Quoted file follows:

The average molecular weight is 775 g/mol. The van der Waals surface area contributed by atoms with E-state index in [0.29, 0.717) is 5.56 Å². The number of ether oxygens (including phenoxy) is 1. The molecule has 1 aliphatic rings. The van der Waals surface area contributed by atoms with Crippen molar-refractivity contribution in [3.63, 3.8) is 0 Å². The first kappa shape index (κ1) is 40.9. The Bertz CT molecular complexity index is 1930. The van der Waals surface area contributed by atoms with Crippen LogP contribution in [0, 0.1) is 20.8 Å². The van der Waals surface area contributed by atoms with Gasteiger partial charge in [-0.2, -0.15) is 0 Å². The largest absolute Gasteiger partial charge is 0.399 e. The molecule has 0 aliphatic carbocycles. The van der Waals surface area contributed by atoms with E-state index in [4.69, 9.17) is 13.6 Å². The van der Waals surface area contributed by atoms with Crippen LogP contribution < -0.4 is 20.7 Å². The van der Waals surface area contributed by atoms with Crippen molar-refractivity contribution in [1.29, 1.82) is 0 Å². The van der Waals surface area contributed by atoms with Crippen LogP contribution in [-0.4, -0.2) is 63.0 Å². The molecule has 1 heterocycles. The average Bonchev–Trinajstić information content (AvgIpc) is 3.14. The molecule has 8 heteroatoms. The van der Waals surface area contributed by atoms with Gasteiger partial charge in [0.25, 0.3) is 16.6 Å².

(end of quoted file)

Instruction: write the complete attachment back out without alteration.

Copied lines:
The average molecular weight is 775 g/mol. The van der Waals surface area contributed by atoms with E-state index in [0.29, 0.717) is 5.56 Å². The number of ether oxygens (including phenoxy) is 1. The molecule has 1 aliphatic rings. The van der Waals surface area contributed by atoms with Crippen molar-refractivity contribution in [3.63, 3.8) is 0 Å². The first kappa shape index (κ1) is 40.9. The Bertz CT molecular complexity index is 1930. The van der Waals surface area contributed by atoms with Crippen LogP contribution in [0, 0.1) is 20.8 Å². The van der Waals surface area contributed by atoms with Gasteiger partial charge in [-0.2, -0.15) is 0 Å². The largest absolute Gasteiger partial charge is 0.399 e. The molecule has 0 aliphatic carbocycles. The van der Waals surface area contributed by atoms with E-state index in [4.69, 9.17) is 13.6 Å². The van der Waals surface area contributed by atoms with Crippen LogP contribution < -0.4 is 20.7 Å². The van der Waals surface area contributed by atoms with Crippen molar-refractivity contribution in [1.29, 1.82) is 0 Å². The van der Waals surface area contributed by atoms with Crippen LogP contribution in [-0.4, -0.2) is 63.0 Å². The molecule has 1 heterocycles. The average Bonchev–Trinajstić information content (AvgIpc) is 3.14. The molecule has 8 heteroatoms. The van der Waals surface area contributed by atoms with Gasteiger partial charge in [0.25, 0.3) is 16.6 Å².